And this meaning is exactly seen in the whole universe with many varieties of creatures, specially in the world of living beings that have some organizations entirely different.

Yes, it He Who gives kinds of pleasant perfumes to various flowers; and it is He Who endows spirit on clay and from it He makes a clever and free man. And also He creates kinds of flowers, sometimes men, sometimes other sorts of being from this very clay. Even the soil itself also contains, in its turn, whatever it must have.

Similar to this meaning is that which we recite in Surah Ta-Ha, No. 20, verse 50 from the tongue of Moses and Aaron:

“…‘Our Lord is He Who gave everything its creation, then guided it aright’.”

Then, after mentioning this extroversive proposition, the Qur’an begins the introversive discussion, and in the same manner that in the extroversive verses it referred to a few branches of Monotheism, here it speaks about a few great merits concerning man. At first it says:

“…and He began the creation of man from clay,”

He did so in order to show His Own greatness and Power: that He has created such a magnificent creature from this simple and valueless material; and He created man, the picturesque attractive being, from mud. And He did so in order to warn man that where he has come from and where he will go to.

It is clear that this verse speaks about the creation of Adam (human) not all men, because the continuation of his seed is referred to in the next verse; and the outward of this verse is a clear reason for the independent creation of man.

This meaning becomes clearer in regard to the verse which says:

“Verily the likeness of Jesus, with Allah, is as the likeness of Adam. He created him from dust…”17

And also it says:

“And certainly We created man of raw clay, of black mud moulded”18

From the totality of these verses it is understood that the creation of man was in the form of an independent creation which came into being from dust and mud.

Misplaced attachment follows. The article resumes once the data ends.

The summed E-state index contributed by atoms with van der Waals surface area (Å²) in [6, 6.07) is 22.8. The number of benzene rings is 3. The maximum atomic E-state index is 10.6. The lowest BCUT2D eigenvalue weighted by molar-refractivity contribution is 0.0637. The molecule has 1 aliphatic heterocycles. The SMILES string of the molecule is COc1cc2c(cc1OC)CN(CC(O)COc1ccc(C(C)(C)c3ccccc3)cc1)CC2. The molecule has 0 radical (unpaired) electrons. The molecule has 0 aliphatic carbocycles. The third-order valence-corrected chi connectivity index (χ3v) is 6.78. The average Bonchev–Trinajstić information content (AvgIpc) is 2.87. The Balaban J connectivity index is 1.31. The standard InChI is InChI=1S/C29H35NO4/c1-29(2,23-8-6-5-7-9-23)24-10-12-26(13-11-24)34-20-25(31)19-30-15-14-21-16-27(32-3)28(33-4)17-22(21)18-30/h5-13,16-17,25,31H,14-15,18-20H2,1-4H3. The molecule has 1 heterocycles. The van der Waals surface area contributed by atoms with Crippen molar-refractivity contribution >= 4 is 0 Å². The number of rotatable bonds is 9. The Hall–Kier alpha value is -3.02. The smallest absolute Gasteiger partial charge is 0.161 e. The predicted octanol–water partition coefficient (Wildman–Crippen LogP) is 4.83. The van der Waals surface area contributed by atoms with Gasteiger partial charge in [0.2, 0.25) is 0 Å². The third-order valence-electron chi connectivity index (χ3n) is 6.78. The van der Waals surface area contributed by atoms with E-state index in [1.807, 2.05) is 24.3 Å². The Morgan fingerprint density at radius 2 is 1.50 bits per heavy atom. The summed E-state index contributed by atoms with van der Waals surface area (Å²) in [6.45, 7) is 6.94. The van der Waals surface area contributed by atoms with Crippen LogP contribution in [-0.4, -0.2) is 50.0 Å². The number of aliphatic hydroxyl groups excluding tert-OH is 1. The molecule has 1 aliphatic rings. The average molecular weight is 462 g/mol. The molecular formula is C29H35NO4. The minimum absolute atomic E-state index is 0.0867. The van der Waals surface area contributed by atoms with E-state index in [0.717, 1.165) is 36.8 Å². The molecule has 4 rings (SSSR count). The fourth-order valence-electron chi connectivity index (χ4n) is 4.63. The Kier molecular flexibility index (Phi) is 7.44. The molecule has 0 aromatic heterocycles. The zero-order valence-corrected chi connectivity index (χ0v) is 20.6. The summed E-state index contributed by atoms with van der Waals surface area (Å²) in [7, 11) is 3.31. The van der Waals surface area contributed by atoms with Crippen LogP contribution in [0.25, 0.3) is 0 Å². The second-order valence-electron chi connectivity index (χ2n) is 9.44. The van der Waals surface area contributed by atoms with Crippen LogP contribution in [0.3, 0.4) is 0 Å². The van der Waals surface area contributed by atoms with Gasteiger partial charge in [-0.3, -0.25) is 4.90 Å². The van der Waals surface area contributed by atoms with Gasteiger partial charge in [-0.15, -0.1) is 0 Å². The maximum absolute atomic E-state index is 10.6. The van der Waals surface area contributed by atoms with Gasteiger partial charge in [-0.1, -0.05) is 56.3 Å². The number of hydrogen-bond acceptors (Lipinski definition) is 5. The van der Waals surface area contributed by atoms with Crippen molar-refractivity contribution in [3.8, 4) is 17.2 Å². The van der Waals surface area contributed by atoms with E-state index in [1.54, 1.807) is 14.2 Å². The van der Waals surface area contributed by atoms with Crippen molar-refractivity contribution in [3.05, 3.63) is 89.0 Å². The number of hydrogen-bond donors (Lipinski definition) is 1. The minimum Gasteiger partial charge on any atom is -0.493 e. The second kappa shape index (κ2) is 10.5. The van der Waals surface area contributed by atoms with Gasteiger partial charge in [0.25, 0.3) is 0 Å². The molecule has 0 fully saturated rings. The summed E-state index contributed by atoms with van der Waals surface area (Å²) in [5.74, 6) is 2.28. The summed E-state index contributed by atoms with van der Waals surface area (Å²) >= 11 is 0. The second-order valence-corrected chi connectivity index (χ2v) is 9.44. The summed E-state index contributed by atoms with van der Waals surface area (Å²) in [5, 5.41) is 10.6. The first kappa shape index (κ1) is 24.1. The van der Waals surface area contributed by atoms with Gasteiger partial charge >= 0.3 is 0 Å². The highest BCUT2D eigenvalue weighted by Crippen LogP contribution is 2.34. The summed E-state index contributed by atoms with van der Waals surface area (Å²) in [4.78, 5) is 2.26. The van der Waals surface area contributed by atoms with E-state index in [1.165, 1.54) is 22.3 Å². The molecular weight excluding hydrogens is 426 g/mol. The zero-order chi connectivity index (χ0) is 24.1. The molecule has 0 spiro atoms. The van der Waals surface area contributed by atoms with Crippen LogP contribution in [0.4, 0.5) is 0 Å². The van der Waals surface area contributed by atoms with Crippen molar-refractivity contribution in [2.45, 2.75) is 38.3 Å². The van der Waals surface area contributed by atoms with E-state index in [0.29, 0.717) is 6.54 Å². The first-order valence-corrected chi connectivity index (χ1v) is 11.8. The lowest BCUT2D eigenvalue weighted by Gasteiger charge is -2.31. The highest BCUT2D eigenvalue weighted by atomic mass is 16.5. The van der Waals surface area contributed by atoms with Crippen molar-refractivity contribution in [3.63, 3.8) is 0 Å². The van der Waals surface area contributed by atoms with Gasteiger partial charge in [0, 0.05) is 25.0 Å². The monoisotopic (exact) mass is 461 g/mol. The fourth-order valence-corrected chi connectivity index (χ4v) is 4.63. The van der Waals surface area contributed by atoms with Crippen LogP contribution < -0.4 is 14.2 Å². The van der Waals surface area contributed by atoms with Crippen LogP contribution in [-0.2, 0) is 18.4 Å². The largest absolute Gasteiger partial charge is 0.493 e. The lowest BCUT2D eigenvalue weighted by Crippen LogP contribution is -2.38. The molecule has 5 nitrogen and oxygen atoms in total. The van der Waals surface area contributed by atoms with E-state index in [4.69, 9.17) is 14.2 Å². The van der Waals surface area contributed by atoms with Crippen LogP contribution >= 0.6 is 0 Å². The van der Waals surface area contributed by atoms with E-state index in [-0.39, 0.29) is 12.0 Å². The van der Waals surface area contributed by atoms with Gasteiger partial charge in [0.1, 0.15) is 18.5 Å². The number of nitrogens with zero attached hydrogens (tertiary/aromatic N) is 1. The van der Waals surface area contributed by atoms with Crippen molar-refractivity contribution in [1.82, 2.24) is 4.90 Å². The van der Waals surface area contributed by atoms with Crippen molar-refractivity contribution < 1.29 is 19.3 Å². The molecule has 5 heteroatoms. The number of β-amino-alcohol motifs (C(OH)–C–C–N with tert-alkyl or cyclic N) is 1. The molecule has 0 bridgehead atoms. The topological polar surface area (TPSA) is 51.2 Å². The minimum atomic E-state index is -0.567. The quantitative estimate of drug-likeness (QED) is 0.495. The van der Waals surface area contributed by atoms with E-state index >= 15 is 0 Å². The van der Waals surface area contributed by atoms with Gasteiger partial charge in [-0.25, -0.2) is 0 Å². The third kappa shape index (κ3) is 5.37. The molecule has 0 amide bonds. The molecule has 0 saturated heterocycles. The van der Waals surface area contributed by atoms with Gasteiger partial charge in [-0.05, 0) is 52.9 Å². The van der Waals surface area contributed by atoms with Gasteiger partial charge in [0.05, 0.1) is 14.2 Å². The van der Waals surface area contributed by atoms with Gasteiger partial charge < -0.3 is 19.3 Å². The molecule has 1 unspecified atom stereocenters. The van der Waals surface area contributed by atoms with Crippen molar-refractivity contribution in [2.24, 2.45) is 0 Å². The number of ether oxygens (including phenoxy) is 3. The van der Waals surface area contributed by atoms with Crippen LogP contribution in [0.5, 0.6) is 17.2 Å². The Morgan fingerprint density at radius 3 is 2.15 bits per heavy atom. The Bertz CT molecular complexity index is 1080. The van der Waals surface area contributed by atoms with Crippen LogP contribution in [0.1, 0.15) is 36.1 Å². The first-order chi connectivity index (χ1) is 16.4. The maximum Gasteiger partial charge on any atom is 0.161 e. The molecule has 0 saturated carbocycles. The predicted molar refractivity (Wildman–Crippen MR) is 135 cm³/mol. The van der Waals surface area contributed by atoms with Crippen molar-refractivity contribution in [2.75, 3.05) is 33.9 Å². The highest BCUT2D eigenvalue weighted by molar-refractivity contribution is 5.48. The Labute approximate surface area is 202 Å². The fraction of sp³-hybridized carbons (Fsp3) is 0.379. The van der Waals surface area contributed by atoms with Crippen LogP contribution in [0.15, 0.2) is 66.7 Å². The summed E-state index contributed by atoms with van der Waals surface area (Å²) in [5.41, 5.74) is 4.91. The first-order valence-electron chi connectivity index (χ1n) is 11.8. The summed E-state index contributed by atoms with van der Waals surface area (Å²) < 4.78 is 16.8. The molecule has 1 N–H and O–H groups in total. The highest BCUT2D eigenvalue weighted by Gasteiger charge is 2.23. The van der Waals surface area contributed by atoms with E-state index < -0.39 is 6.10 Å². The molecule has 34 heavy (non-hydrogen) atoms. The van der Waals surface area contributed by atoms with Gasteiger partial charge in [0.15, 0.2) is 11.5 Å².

The next verse points to the creation of man’s progeny and how the children of Adam are born in later stages.

It says:

“Then He made his progeny of an extraction of mean water,”

The Arabic word /ja‘ala/ here means ‘creation’; and the term /nasl/ indicates to progeny and grand children in all stages.

The Qur’anic term /sulalah/ originally means extract and pure squeezed material of anything, and its purpose here is the man’s seed which, in fact, is the extract of the clay of his entity and it is the source of life and the essential cause of the birth of offspring and continuation of generation.

This water which apparently is a worthless water from the point of construction and the life cells which are floating in it, is a particular combination of a fluid wherein cells are floating and it is very delicate and extraordinarily exact and complicated. It is counted one of the signs of the greatness, power and knowledge of Allah.

The Arabic term /mahin/, which means: weak, mean, and naughty, refers to the outward situation of water, else it is one of the most mysterious beings.

Surah As-Sajdah – Verse 9

ثُمَّ سَوَّاهُ وَنَفَخَ فِيهِ مِن رُوحِهِ وَجَعَلَ لَكُمُ السَّمْعَ وَالاَبْصَارَ وَالاَفْئِدَةَ قَلِيلاً مَّا تَشْكُرُونَ

9. “Then He fashioned him, and breathed into him of His spirit and appointed for you hearing, and sight, and hearts (but) little is it that you give thanks.”

One of the signs of man’s honour is the Divine spirit which has been breathed into him; and for receiving the Divine accomplishments, man needs preparation and equilibrium, (at first a proportionate stature, then the spirit of Allah breathed in him).

In this verse there are some hints to the complicated stages of man’s development in the environment of the womb, as well as the stages that Adam passed at the time when he was created from clay.

It says:

“Then He fashioned him…”
“…and breathed into him of His spirit…”
“…and appointed for you hearing, and sight, and hearts…”
“…(but) little is it that you give thanks.”

The Arabic term /sawwah/ (fashioned him) is derived from /taswiah/ in the sense of ‘to complete’, and this refers to the whole stages that a person passes from the time of being in the form of semen as far as the stage when all the limbs of his body appear, and also the stages that Adam passed after being created from dust until when the spirit was breathed into him.

The application of the Arabic word /nafx/ (breath) is ironically for inhering spirit in man’s body, as if it has been likened to the air and respiration, though it is neither this nor that.

If it is said that from the time when semen arrives into the womb, and before that, it is a living being, then what does ‘breathing spirit’ mean?